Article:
High-profile examples of pooled pension schemes in the public sector have triggered debate about whether similar arrangements could also be used more frequently in the private sector.
Last month, London Councils announced it was looking into plans to create a pooled pension fund to reduce administration costs and divert up to £2.25 billion to infrastructure projects in the capital.
The resurgence of interest in multi-employer pension schemes, along with master-trust arrangements, which can be used by multiple employers if required, is also partly due to auto-enrolment and the other forthcoming pension reforms, which will begin taking effect in October this year.
The prospect of a potentially significant increase in pension scheme take-up, along with the introduction of compulsory minimum contributions, make the efficiency savings and the robust governance structure inherent in trust-based defined contribution (DC) schemes, as available under multi-employer and master-trust arrangements, appealing to employers.
Master-trust arrangements combine elements of both trust-based and contract-based schemes. They have a professional trustee overseeing the scheme, monitoring matters such as investment funds, but for employees, master trusts have the look and feel of a contract-based pension plan.
Stephen Nichols, chief executive at The Pensions Trust, which provides multi-employer defined benefit (DB) and DC schemes, says: “The national employment savings trust (Nest), [and schemes from providers] Now Pensions and The People’s Pension are all based on the master-trust principle, which offers huge advantages over the DC equivalent in the contract-based world.”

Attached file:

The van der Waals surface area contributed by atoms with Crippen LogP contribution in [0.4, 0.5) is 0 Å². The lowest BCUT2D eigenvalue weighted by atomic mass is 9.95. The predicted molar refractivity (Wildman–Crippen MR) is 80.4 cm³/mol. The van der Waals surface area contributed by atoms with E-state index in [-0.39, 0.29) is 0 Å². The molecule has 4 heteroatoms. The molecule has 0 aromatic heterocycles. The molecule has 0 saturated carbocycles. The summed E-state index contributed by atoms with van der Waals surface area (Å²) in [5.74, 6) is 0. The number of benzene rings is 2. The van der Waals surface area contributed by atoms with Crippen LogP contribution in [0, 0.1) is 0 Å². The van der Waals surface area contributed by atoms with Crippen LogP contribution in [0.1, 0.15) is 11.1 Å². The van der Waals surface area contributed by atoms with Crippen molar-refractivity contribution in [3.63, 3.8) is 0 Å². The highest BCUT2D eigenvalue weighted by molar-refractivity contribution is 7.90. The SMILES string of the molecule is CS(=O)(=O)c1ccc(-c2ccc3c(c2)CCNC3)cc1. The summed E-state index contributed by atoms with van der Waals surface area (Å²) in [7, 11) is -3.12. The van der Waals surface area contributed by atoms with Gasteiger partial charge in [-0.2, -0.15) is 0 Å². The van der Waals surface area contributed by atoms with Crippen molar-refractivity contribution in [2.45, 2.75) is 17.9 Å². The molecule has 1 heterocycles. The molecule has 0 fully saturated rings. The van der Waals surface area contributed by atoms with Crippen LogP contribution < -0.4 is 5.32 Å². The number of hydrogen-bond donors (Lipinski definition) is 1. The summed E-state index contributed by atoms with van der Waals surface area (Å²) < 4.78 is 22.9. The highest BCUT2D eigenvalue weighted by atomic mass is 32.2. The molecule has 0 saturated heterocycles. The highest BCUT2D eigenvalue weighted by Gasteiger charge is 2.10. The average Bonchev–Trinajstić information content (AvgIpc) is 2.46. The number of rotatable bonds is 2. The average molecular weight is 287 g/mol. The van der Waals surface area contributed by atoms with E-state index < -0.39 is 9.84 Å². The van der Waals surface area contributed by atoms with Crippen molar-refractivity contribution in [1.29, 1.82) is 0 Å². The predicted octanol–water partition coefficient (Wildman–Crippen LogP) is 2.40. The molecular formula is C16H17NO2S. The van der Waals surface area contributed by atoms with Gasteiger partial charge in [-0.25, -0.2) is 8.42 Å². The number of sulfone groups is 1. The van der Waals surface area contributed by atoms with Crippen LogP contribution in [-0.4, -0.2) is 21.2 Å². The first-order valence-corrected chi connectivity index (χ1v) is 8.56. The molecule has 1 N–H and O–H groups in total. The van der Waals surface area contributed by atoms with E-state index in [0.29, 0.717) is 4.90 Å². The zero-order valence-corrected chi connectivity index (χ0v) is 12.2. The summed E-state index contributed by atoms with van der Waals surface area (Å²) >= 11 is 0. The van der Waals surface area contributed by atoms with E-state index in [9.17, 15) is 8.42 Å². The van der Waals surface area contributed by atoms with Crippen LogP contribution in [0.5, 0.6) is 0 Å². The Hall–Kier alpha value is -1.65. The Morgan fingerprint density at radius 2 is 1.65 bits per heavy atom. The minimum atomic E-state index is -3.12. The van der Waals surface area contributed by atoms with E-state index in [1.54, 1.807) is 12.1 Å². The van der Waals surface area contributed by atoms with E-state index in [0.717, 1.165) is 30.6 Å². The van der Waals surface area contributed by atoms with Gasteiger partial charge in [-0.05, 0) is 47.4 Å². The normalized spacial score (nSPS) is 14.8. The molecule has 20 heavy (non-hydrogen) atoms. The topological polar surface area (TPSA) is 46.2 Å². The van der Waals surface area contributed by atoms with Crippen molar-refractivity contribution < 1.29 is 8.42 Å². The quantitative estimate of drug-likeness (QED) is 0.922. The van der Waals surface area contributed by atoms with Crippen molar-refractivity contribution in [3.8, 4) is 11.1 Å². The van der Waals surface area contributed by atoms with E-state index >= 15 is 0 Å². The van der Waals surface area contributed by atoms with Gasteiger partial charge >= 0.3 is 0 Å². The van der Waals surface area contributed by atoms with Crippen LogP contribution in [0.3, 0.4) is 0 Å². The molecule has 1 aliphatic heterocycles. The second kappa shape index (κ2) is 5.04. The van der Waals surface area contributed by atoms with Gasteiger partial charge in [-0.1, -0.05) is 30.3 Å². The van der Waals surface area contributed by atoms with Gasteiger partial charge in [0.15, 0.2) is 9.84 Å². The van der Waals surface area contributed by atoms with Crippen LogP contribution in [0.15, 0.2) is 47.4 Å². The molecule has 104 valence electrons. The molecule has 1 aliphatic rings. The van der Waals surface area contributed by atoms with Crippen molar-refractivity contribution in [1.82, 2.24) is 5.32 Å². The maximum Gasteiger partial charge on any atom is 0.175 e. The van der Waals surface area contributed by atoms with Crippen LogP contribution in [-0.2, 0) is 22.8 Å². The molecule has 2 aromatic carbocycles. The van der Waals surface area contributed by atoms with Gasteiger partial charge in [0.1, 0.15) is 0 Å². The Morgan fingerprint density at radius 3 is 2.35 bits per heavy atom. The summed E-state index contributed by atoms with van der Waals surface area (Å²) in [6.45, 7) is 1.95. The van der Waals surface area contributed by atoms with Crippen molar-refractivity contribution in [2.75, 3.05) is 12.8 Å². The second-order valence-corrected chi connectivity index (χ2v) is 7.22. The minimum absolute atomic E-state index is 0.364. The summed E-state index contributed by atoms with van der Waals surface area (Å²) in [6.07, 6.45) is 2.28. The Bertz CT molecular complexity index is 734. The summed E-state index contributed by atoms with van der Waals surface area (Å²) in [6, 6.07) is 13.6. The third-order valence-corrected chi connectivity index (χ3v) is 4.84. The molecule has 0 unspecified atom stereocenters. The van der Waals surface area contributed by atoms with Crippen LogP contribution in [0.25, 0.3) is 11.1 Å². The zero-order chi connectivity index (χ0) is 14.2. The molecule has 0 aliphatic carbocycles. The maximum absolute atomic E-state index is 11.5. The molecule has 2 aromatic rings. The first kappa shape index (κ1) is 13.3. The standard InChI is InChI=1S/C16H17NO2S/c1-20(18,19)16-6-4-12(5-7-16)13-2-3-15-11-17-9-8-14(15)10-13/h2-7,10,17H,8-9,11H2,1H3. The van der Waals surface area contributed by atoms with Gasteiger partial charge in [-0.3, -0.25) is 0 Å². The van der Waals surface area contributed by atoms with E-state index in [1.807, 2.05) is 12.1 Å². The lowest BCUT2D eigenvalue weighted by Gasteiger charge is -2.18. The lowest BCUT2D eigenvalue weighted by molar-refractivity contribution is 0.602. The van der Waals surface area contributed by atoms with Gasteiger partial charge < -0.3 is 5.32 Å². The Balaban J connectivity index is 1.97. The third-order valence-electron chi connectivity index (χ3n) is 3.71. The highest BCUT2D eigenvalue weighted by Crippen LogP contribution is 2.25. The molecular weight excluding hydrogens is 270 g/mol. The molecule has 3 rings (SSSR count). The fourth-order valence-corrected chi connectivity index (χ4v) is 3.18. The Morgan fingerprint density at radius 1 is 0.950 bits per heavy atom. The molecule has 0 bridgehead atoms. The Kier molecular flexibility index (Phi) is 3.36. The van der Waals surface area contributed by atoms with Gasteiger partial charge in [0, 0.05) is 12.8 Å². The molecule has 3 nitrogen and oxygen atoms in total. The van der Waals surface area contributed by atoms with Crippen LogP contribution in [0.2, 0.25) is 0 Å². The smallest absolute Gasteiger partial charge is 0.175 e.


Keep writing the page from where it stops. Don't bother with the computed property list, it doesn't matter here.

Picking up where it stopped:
Jamie Fiveash, director of customer solutions at B&CE, provider of The People’s Pension, said the population that was due to be auto-enrolled under the reforms could be managed more cost-efficiently using a trust-based DC scheme rather than contract-based options such as a group personal pension (GPP) or stakeholder plan. One reason is the lower, more flexible regulatory costs of occupational trust-based plans.
Nichols said schemes that join multi-employer plans available from The Pensions Trust can expect to save 40% on ongoing servicing costs. “If a pension scheme joined us today, there is probably very little additional legal work that we would need to do because we are already getting all of that advice already,” he said. “Because we operate as one occupational pension scheme, it will apply to all the schemes. We don’t have to get 40 sets of advice.”
But setting up a multi-employer scheme in the private sector can be challenging. Nichols added: “A for-profit organisation would need to get together a number of like-minded organisations to set up a master-trust arrangement for their sector. This is difficult because they all compete against each other, and although a trust will give better governance and help them save money, it does not necessarily give them a competitive advantage.”
Also, Mario Lopez, senior policy adviser, labour market and pensions policy at the Confederation of British Industry, said low trade union representation in the UK’s private sector made it difficult to set up industry-wide pension schemes. “Collective bargaining and trade union representation in the private sector is very low,” he said. “In Holland, for example, an employer can have an industry-wide scheme that covers manufacturing because workers are on a similar wage and have the same employee rights due to collective bargaining.”
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